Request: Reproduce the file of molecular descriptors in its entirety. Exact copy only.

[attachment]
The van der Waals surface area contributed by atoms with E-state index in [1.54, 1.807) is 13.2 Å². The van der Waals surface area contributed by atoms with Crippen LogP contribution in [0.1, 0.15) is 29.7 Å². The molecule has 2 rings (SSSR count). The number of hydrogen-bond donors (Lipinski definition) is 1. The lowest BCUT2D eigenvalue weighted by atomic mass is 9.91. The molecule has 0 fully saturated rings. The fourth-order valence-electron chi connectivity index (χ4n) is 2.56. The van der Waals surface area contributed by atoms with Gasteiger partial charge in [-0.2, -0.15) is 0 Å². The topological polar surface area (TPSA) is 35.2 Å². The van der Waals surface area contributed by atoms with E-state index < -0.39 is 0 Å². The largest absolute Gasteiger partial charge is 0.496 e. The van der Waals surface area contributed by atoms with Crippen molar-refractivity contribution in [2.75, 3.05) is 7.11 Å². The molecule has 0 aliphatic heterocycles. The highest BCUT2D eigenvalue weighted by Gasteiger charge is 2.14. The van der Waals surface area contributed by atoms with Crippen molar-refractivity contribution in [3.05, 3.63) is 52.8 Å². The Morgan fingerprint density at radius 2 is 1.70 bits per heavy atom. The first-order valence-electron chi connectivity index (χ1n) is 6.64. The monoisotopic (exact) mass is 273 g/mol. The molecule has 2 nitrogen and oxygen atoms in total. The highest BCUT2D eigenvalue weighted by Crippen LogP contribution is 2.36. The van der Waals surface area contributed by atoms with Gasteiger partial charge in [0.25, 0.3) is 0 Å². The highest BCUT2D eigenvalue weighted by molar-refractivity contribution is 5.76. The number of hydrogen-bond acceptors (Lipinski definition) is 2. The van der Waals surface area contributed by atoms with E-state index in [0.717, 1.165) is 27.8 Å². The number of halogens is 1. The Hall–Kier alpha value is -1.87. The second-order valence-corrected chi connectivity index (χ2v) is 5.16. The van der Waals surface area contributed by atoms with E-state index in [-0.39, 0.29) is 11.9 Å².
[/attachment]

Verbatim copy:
The van der Waals surface area contributed by atoms with E-state index in [1.54, 1.807) is 13.2 Å². The van der Waals surface area contributed by atoms with Crippen LogP contribution in [0.1, 0.15) is 29.7 Å². The molecule has 2 rings (SSSR count). The number of hydrogen-bond donors (Lipinski definition) is 1. The lowest BCUT2D eigenvalue weighted by atomic mass is 9.91. The molecule has 0 fully saturated rings. The fourth-order valence-electron chi connectivity index (χ4n) is 2.56. The van der Waals surface area contributed by atoms with Gasteiger partial charge in [-0.2, -0.15) is 0 Å². The topological polar surface area (TPSA) is 35.2 Å². The van der Waals surface area contributed by atoms with E-state index < -0.39 is 0 Å². The largest absolute Gasteiger partial charge is 0.496 e. The van der Waals surface area contributed by atoms with Crippen molar-refractivity contribution in [2.75, 3.05) is 7.11 Å². The molecule has 0 aliphatic heterocycles. The highest BCUT2D eigenvalue weighted by Gasteiger charge is 2.14. The van der Waals surface area contributed by atoms with Crippen molar-refractivity contribution in [3.05, 3.63) is 52.8 Å². The Morgan fingerprint density at radius 2 is 1.70 bits per heavy atom. The first-order valence-electron chi connectivity index (χ1n) is 6.64. The monoisotopic (exact) mass is 273 g/mol. The molecule has 2 nitrogen and oxygen atoms in total. The highest BCUT2D eigenvalue weighted by Crippen LogP contribution is 2.36. The van der Waals surface area contributed by atoms with Gasteiger partial charge in [0.25, 0.3) is 0 Å². The highest BCUT2D eigenvalue weighted by molar-refractivity contribution is 5.76. The number of hydrogen-bond acceptors (Lipinski definition) is 2. The van der Waals surface area contributed by atoms with E-state index in [0.717, 1.165) is 27.8 Å². The number of halogens is 1. The Hall–Kier alpha value is -1.87. The second-order valence-corrected chi connectivity index (χ2v) is 5.16. The van der Waals surface area contributed by atoms with E-state index in [-0.39, 0.29) is 11.9 Å².